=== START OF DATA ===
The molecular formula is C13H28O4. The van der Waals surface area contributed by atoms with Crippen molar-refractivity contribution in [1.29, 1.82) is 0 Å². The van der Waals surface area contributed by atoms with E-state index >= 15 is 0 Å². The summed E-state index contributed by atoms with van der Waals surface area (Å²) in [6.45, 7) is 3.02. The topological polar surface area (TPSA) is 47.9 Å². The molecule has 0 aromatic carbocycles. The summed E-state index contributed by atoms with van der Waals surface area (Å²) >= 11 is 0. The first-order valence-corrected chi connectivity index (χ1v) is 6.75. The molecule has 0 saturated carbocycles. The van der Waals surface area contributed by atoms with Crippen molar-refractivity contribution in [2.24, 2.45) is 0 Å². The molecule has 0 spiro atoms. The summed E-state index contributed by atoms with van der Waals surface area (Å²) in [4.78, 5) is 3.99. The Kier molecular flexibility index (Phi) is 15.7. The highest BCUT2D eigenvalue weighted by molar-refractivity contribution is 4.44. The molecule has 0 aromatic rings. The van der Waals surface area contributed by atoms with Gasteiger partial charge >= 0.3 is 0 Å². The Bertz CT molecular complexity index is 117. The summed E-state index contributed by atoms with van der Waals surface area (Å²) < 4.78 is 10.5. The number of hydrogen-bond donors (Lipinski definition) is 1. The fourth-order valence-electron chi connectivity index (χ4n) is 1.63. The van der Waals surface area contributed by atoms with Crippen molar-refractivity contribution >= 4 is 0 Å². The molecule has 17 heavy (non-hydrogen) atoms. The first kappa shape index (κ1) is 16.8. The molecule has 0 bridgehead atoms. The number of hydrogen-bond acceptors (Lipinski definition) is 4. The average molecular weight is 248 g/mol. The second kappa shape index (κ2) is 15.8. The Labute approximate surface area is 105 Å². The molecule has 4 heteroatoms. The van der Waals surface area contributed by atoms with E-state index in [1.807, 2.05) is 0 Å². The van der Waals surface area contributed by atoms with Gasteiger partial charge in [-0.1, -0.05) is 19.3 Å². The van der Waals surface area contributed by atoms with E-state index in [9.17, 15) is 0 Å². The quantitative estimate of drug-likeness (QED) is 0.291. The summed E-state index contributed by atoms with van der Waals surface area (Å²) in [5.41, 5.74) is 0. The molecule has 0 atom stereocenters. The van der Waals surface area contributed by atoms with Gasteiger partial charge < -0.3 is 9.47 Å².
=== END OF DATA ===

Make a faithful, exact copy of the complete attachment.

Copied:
The molecular formula is C13H28O4. The van der Waals surface area contributed by atoms with Crippen molar-refractivity contribution in [1.29, 1.82) is 0 Å². The van der Waals surface area contributed by atoms with E-state index >= 15 is 0 Å². The summed E-state index contributed by atoms with van der Waals surface area (Å²) in [6.45, 7) is 3.02. The topological polar surface area (TPSA) is 47.9 Å². The molecule has 0 aromatic carbocycles. The summed E-state index contributed by atoms with van der Waals surface area (Å²) >= 11 is 0. The first-order valence-corrected chi connectivity index (χ1v) is 6.75. The molecule has 0 saturated carbocycles. The van der Waals surface area contributed by atoms with Crippen molar-refractivity contribution in [2.24, 2.45) is 0 Å². The molecule has 0 spiro atoms. The summed E-state index contributed by atoms with van der Waals surface area (Å²) in [4.78, 5) is 3.99. The Kier molecular flexibility index (Phi) is 15.7. The highest BCUT2D eigenvalue weighted by molar-refractivity contribution is 4.44. The molecule has 0 aromatic rings. The van der Waals surface area contributed by atoms with Gasteiger partial charge >= 0.3 is 0 Å². The Bertz CT molecular complexity index is 117. The summed E-state index contributed by atoms with van der Waals surface area (Å²) < 4.78 is 10.5. The number of hydrogen-bond donors (Lipinski definition) is 1. The fourth-order valence-electron chi connectivity index (χ4n) is 1.63. The van der Waals surface area contributed by atoms with Crippen molar-refractivity contribution >= 4 is 0 Å². The molecule has 17 heavy (non-hydrogen) atoms. The first kappa shape index (κ1) is 16.8. The molecule has 0 bridgehead atoms. The number of hydrogen-bond acceptors (Lipinski definition) is 4. The average molecular weight is 248 g/mol. The second kappa shape index (κ2) is 15.8. The Labute approximate surface area is 105 Å². The molecule has 4 heteroatoms. The van der Waals surface area contributed by atoms with E-state index in [1.807, 2.05) is 0 Å². The van der Waals surface area contributed by atoms with Gasteiger partial charge in [-0.1, -0.05) is 19.3 Å². The van der Waals surface area contributed by atoms with E-state index in [9.17, 15) is 0 Å². The quantitative estimate of drug-likeness (QED) is 0.291. The summed E-state index contributed by atoms with van der Waals surface area (Å²) in [5.41, 5.74) is 0. The molecule has 0 atom stereocenters. The van der Waals surface area contributed by atoms with Gasteiger partial charge < -0.3 is 9.47 Å².